This concept is explored in the Francis Fukuyama’s landmark work The End of History and the Last Man. Fukuyama’s overall thesis would nevertheless be proven wrong and after 9/11 he would go down with his sinking ship, but that’s another story for another time. Nonetheless, his scholarship in the book is superb. Regarding the concept of “recognition” and the various words used to describe it (Plato’s “thymos”; Nietzsche’s “beast with red cheeks,” et al) Fukuyama writes:
All of these terms refer to that part of man which feels the need to place value on things—himself in the first instance, but on the people, actions, or things around him as well. It is part of the personality which is the fundamental source of the emotions of pride, anger, and shame, and is not reducible to desire, on the one hand, or reasons on the other. The desire for recognition is the most specifically political part of the human personality because it is what drives men to want to assert themselves over other men, and thereby into Kant’s condition of “asocial sociability.”
In other words, man has a desire to force his will onto others. We all have the desire, but obviously, it varies in degrees person to person.
This takes me to our ol’ buddy Plato, who introduced the idea of the Philosopher King. Put simply, Plato argued that philosophers, i.e. the smart guys, the guys that read lots of books, pondered concept like “what is beauty?” for countless hours and generally knew more about life than anyone else, should be the kings that ruled societies. The 20th Century philosopher Karl Popper would lambast Plato, Hegel and Marx arguing that their philosophies were the road to totalitarianism. Debatable, in the case of the first two, but most of the evidence proves this theory even if the men themselves weren’t totally totalitarian. The Ayatollah Khomeini is said to have been influenced by Plato’s philosopher kings concept (though solid proof is a big hazy).
I speak of all this heavy stuff to point out that man’s desire to rule man has always been with us and is still with us. Jonah Goldberg points out in a recent column that the libertarian philosophy (i.e. liberty, man answering to no man) is the only new concept in recent history:
That phrase, “the wave of the future,” became famous thanks to a 1940 essay by Anne Morrow Lindbergh. She argued that the time of liberal democratic capitalism was drawing to a close and the smart money was on statism of one flavor or another — fascism, Communism, socialism, etc. What was lost on her, and millions of others, was that this wasn’t progress toward the new, but regression to the past. These “waves of the future” were simply gussied-up tribalisms, anachronisms made gaudy with the trappings of modernity, like a gibbon in a spacesuit.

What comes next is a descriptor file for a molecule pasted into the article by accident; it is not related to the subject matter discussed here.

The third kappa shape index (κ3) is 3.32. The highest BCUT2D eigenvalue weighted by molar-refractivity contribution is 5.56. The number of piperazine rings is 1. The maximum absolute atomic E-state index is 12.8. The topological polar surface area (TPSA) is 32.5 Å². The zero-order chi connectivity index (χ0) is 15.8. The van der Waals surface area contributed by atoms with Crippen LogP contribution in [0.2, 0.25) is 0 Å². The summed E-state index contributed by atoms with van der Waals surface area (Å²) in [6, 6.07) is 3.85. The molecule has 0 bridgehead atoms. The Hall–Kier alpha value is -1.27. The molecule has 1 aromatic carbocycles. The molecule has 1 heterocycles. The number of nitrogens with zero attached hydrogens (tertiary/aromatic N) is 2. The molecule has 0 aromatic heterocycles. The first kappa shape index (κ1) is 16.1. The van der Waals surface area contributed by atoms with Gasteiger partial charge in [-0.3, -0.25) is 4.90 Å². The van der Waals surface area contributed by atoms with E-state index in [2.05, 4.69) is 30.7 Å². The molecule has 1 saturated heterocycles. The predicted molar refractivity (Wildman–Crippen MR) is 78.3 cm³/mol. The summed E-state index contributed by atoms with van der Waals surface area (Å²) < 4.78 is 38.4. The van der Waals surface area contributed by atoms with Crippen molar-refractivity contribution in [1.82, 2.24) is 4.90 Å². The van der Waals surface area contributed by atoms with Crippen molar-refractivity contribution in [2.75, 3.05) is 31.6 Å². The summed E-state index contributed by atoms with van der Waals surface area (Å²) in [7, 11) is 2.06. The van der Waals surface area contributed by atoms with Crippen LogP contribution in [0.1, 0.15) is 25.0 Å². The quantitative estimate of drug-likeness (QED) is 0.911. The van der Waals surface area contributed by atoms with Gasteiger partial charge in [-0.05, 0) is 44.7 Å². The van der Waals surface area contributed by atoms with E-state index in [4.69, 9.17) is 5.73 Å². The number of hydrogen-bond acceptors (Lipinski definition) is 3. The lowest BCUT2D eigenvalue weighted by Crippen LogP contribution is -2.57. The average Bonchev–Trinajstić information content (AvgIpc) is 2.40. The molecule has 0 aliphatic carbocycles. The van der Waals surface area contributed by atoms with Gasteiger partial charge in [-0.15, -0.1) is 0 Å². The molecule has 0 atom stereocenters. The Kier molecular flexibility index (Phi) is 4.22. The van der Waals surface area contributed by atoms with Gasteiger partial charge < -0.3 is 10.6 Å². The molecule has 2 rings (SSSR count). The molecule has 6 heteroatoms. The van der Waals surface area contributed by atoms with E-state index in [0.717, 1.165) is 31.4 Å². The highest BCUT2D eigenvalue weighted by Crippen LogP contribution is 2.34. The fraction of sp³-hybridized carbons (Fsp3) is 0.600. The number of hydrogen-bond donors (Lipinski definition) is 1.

The only truly new political idea in the last couple thousand years is this libertarian idea, broadly understood. The revolution wrought by John Locke, Edmund Burke, Adam Smith, and the Founding Fathers is the only real revolution going. And it’s still unfolding.
The failure of Fukuyama’s thesis is his argument that ideological history is linear. Written as the Soviet Union crumbled, The End of History argued that liberal democracy had won the day, defeating all other political philosophies and, with no other concepts on the horizon, it was thus “the end of history.”
I have reached the conclusion that history is not linear but cyclical. As in nature, we have life and death, sunrise and sunset. Man is born a slave but eventually throws off his shackles, only to be enslaved again. From Athens to America and France, liberty was achieved and is now slipping away, but the free man will rise again…perhaps now or perhaps 100 years from now.
This brings me finally to George Orwell and 1984. Recent events concerning the IRS and the NSA have led to a recent spike in the novel’s sales. We’re not where Winston Smith found himself just yet, but said events lead many to believe we’re on our way. If so, what can we do about it? Well first, let’s understand what Big Brother wants from us. What may surprise you is that this was encapsulated in a simple scene from the movie Office Space. Watch closely:
Do you see what’s going on here? It’s not enough for Jen Aniston to simply do as the boss tells her to do. He wants her to agree with and be devoted to the concept of “pieces of flair” like that complete tool, Brian. It was the same with Winston Smith. It wasn’t enough that he should obey…he must also love Big Brother…and in the end (spoiler alert!) he found that he truly loved Big Brother as the long hoped-for bullet entered his brain.
So what can we do in this age of encroaching government? One word: defiance. By defiance, I don’t mean act like those Code Pink mutants and dress up like vaginas and shout during Congressional hearings. What I mean is defiance in the way you live your life. Big Brother plays “long ball.” He’ll work as long as it takes to make you love him. But if you let him know you’re ready to play long ball as well, he can never win. Put up an American flag, go to a Sarah Palin rally, give money to the Tea Party–not on the sly, but in the hope that Big Brother does notice. Let him try and scare you and let him know no matter how many audits or tapped phones you are subjected to, he’ll never have your mind, he’ll never have your love.
You want to fight this out for centuries? Game on.